Ideol turbine still waiting for grid connection - updated

FRANCE: The country's first offshore wind turbine is still waiting to export power to the grid after a fault in the transmission connection.

The Ideol floatgen turbine was towed to the test site at the end of April, but it is still awaiting grid connection (pic credit: BW Ideol/V Joncheray)

A "technical problem" affecting the export cable from the SEM-REV test site, where the Floatgen floating platform was recently installed to much fanfare, was identified about two years ago, site owner Ecole Centrale de Nantes (ECN) has admitted. 

Although the fault was first discovered in 2016, it took a long time to identify exactly where the problem was, a source close to the test site explained. 

It eventually turned out to be a fault in the junction box between the 20km-long export cable, installed in 2012, and a 400m-long extension added in 2015 when the hub – to which up to three demonstrators can be connected – was also installed, the source added.

When the Floatgen demonstrator was installed at the site in May, Ideol announced that "the connection to the export cable and to the power grid will be scheduled in the very near future after a last series of tests."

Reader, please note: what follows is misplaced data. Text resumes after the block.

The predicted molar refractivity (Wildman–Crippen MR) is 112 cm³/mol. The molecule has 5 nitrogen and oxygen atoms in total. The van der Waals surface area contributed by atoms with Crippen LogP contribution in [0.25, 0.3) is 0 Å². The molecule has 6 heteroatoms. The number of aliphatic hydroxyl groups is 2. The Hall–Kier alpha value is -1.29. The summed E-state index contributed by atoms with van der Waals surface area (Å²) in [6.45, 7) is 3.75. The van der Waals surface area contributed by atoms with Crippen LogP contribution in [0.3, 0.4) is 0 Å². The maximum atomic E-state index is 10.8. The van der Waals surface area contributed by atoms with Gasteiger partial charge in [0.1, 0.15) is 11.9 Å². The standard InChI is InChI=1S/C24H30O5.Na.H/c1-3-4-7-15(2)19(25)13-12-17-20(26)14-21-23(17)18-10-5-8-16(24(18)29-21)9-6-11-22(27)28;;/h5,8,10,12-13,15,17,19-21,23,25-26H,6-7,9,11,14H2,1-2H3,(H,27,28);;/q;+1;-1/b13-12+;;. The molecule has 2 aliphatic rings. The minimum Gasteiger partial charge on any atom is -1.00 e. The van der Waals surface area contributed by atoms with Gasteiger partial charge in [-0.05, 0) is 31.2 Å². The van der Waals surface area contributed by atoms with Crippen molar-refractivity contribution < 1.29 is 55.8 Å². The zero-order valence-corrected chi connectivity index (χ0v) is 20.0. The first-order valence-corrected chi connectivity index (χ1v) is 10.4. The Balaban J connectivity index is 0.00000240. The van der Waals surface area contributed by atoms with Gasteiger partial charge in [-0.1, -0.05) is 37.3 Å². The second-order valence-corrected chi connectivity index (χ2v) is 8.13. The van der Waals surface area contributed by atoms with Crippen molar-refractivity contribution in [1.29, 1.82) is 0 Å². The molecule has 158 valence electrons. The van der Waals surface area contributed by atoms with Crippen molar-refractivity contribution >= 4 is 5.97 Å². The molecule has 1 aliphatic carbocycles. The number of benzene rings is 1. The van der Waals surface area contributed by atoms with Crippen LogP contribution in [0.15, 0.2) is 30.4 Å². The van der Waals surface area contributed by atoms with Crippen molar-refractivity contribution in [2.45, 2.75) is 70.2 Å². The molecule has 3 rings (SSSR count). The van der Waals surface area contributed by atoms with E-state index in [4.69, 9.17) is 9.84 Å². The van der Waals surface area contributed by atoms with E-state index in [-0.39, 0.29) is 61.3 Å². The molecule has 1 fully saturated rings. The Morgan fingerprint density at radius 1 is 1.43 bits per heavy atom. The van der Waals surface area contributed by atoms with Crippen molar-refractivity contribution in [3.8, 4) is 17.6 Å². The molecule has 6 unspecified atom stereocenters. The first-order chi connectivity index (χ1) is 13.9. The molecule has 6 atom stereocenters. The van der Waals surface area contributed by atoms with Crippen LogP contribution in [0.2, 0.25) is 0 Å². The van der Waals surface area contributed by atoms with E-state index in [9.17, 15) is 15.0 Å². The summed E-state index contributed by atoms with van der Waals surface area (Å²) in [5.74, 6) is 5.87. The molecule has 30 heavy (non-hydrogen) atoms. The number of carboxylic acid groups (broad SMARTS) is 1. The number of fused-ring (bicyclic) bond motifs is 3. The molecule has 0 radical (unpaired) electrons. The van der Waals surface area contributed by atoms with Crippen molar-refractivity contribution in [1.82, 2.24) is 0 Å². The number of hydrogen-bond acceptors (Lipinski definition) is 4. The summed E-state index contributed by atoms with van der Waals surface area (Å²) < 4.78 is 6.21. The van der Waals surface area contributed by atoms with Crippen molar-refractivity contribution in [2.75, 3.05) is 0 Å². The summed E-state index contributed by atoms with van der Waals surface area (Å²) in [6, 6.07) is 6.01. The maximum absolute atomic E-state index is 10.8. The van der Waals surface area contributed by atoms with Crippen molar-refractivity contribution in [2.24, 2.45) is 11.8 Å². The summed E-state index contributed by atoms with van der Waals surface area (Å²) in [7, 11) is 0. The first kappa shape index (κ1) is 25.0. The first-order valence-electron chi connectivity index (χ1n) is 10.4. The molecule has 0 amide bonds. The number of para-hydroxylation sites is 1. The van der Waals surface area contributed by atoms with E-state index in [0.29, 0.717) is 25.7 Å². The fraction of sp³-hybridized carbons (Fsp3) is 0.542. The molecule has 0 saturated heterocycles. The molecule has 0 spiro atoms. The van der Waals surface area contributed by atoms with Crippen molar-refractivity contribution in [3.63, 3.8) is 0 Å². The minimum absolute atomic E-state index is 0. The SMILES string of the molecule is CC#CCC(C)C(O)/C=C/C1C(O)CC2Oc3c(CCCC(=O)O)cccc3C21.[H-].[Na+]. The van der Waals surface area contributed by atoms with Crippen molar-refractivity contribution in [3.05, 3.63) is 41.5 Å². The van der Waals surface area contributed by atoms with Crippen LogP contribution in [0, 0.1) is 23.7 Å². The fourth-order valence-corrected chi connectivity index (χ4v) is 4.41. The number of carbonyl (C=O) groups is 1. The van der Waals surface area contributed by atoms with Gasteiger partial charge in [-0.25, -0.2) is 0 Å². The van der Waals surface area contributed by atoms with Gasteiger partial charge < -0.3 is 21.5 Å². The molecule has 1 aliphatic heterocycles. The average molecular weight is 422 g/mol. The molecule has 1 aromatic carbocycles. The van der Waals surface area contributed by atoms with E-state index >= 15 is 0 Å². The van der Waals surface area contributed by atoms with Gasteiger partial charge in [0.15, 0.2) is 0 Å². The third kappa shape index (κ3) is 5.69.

According to ECN, however, the plan was always for the final connection to take place in the summer.

Once connected, Floatgen will undergo a series of tests at the SEM-REV site for a period of at least two years. 

UPDATE - ECN has now explained the nature of the fault:

"The final validation checks on the connection revealed an insulation defect on one of the phases of the 25km-long underwater cable. It was then a race against the clock to not jeopardise the future of the site and its projects: the connection had to be repaired by 2018," ECN said in a statement. 

It was difficult to find the fault "when you consider that the export cable, intersected by fifteen connection boxes, is buried 20m deep under the rock of the Croisic coastline from where it extends for a further 23km towards the offshore site, under more than two metres of sand and at sea depths of up to 40m".

It took eighteen months of intensive research at Centrale Nantes to pinpoint the exact location, thanks to advanced technologies based on electrical echometry and acoustics, implemented by the ENEDIS and EDF teams.

The defect was gradually tracked down to a faulty connection box which fortunately lay on the seabed, accessible and interchangeable.

The decision was made to change the box and restore the integrity of the electrical connection while maintaining the quality of the optical fibres that run through it, all at a depth of 40m."

ECN engaged Nantes-based Mojo Maritime France, a subsidiary of James Fisher Marine Services, to carry out the work and the 8MW electrical connection is now operational.

Floatgen "will be connected this summer and start supplying its first kilowatt hours (kWh)", ECN stated.